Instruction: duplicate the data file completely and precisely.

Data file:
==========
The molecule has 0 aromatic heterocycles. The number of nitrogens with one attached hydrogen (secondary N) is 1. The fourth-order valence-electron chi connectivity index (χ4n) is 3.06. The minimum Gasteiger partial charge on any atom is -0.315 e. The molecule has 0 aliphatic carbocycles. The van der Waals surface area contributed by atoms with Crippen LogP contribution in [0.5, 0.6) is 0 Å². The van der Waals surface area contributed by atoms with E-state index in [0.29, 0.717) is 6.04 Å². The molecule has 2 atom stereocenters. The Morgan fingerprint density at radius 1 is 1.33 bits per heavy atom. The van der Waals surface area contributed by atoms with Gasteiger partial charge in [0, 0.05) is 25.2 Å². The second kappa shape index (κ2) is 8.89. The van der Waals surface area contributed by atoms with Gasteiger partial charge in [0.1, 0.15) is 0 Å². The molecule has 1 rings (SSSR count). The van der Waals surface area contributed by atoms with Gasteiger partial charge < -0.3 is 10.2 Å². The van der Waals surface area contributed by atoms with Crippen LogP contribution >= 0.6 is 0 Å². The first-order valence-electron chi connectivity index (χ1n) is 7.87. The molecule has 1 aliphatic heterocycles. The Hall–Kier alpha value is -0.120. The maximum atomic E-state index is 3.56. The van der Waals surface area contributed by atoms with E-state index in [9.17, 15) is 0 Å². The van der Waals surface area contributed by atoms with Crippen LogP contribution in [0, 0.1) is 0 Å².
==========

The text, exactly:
The molecule has 0 aromatic heterocycles. The number of nitrogens with one attached hydrogen (secondary N) is 1. The fourth-order valence-electron chi connectivity index (χ4n) is 3.06. The minimum Gasteiger partial charge on any atom is -0.315 e. The molecule has 0 aliphatic carbocycles. The van der Waals surface area contributed by atoms with Crippen LogP contribution in [0.5, 0.6) is 0 Å². The van der Waals surface area contributed by atoms with E-state index in [0.29, 0.717) is 6.04 Å². The molecule has 2 atom stereocenters. The Morgan fingerprint density at radius 1 is 1.33 bits per heavy atom. The van der Waals surface area contributed by atoms with Gasteiger partial charge in [0, 0.05) is 25.2 Å². The second kappa shape index (κ2) is 8.89. The van der Waals surface area contributed by atoms with Gasteiger partial charge in [0.1, 0.15) is 0 Å². The molecule has 1 rings (SSSR count). The van der Waals surface area contributed by atoms with Gasteiger partial charge < -0.3 is 10.2 Å². The van der Waals surface area contributed by atoms with Crippen LogP contribution >= 0.6 is 0 Å². The first-order valence-electron chi connectivity index (χ1n) is 7.87. The molecule has 1 aliphatic heterocycles. The Hall–Kier alpha value is -0.120. The maximum atomic E-state index is 3.56. The van der Waals surface area contributed by atoms with E-state index in [9.17, 15) is 0 Å². The van der Waals surface area contributed by atoms with Crippen LogP contribution in [0, 0.1) is 0 Å².